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No matter which side of the aisle you sit on*, today’s ruling by the Supreme Court to uphold the Affordable Care Act, a.k.a. Obamacare, is a big deal for the healthcare industry, but it’s also a big deal for startups.

It’s actually a very positive outcome for startups.

No, I’m not talking about health-related startups, like my own, which will certainly benefit from large health insurance companies and other healthcare providers trying to quickly adapt to a new way of doing things — investing and partnering with startups more than ever. My point is a more subtle one.

It’s about recruiting the best talent.

As someone who has interviewed dozens of people over the last few months, I’m surprised how many candidates really care about the healthcare coverage we offer.

The most shocking thing is how far candidates go to pretend they don’t care about health insurance, or to mask their interest on the topic. Think about it. If you are interviewing for a job, you want to talk about your skills and how awesome you’ll be for the company. You want to hear about the product, the funding, your salary, your stock options (and their potential), and other “big” issues.

Marcelo Calbucci

But when it comes to health insurance (or bus passes, or holiday policy, etc.) you’d feel like a big “don’t get it” kind of person if you asked about it. I’d argue startups that don’t offer any kind of health insurance might be losing candidates without even knowing that’s the reason, because it’s a frowned-upon topic for interviews.

The second point about why candidates care about health insurance is the fear of loss. Unless the candidate is unemployed, he or she has some kind of healthcare coverage, and although you can convert any kind of health insurance into a dollar value, some people feel the downgrade in health plan is a significant turn-off, even if the job includes better salary, bonus or a stock option plan with significant upside.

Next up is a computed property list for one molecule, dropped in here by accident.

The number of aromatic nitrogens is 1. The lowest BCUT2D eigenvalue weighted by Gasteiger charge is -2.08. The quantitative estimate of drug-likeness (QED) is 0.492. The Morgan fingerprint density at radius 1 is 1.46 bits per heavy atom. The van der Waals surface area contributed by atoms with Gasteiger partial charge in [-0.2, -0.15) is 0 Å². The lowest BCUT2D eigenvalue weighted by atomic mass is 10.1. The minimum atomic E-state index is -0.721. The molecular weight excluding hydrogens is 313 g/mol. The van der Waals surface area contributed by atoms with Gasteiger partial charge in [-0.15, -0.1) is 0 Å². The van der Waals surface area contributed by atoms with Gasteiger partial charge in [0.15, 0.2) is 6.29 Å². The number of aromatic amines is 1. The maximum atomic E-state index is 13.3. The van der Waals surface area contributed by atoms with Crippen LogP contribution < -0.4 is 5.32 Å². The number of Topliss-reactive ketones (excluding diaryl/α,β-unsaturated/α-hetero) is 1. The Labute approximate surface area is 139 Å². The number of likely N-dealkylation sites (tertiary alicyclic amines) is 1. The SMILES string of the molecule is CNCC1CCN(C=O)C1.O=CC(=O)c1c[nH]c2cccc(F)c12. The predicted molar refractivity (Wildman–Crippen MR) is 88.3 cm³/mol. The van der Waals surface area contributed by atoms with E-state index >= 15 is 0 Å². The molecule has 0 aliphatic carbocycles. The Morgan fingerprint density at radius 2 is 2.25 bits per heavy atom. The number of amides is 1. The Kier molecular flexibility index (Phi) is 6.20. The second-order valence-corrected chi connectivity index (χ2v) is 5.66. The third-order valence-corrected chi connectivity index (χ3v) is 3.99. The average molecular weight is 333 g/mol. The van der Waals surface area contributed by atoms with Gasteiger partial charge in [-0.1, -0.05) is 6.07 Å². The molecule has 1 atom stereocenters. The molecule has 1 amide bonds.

Well, that’s kind of going away and big companies should be worried. How many people are loyal to their employer just because of their healthcare coverage? How many might fear losing coverage either because they need it or because a spouse or a child needs it? It’s probably a non-trivial number. Could be 1%? 5%? 10%? Who knows. But it’s definitely not zero.

Part of this healthcare reform passed by Congress and just upheld by the Supreme Court involves a few provisions that I believe will make individuals have less fear of switching jobs. Although the Individual Mandate provision is the most talked about, that’s not the one I believe will have any effect on people being more free to switch jobs. The ones that will really make a difference are:

  • No more rescissions, so they can’t drop you from their plan.
  • No more discrimination based on pre-existing conditions, both in price and enrollment.
  • Health Insurance Exchange, a marketplace to buy your own health insurance plan.

The first two are pretty obvious. If you or a dependent has a health condition (temporary or permanent) that costs a lot of money, switching jobs is about more than just the new compensation and work you’ll be doing. It is a risk to give up the existing health insurance coverage you have. You know exactly how it works and it gives you comfort. What if the new job doesn’t work out? Can you find affordable health care coverage after that, knowing that your family carries a pre-existing condition? Well, that’s not an issue anymore.

The last bullet is less obvious on how it will help startups, but it’s not that hard to make the connection. Think about going to Amazon to buy your health insurance. Select how much coverage you want, what kind of benefits, and Health Insurance Exchanges will give you a list of multiple insurance companies for you to choose from. That’s how it’s going to work for you to buy your own health insurance plan.  Turns out, it’s estimated that up to 30% of employers will stop offering health insurance coverage to their employees, and instead offer vouchers to be used on the Health Insurance Exchanges. In other words, employers are getting out of the health insurance business and letting you decide what’s best for your family.

You might get a $400/month voucher from your employer and you go to the Exchange and buy whatever insurance plan fits your budget and meet your needs. Well, for the same amount of money you can actually get the exact same plan, being employed by your employer or not. If your next employer also offers vouchers (or plain cash) you can keep the exact same health plan without sweat. Same doctors, same coverage, same cost, same co-pay, same everything!

Well, look at that. The Healthcare Reform should have been called the “Employee Portability Act.” More power to individuals. Better for startups!

(*I’m always skeptical of opinions that start with that sentence because you know it’s a biased position pretending to be a neutral one, but not in this case.)

Marcelo Calbucci is the Co-founder & CTO of EveryMove, a startup creating the equivalent of airlines miles for your health so you can get a discount on your health insurance if you are taking good care of yourself. He can be followed on Twitter @calbucci.

Photo via Bigstock

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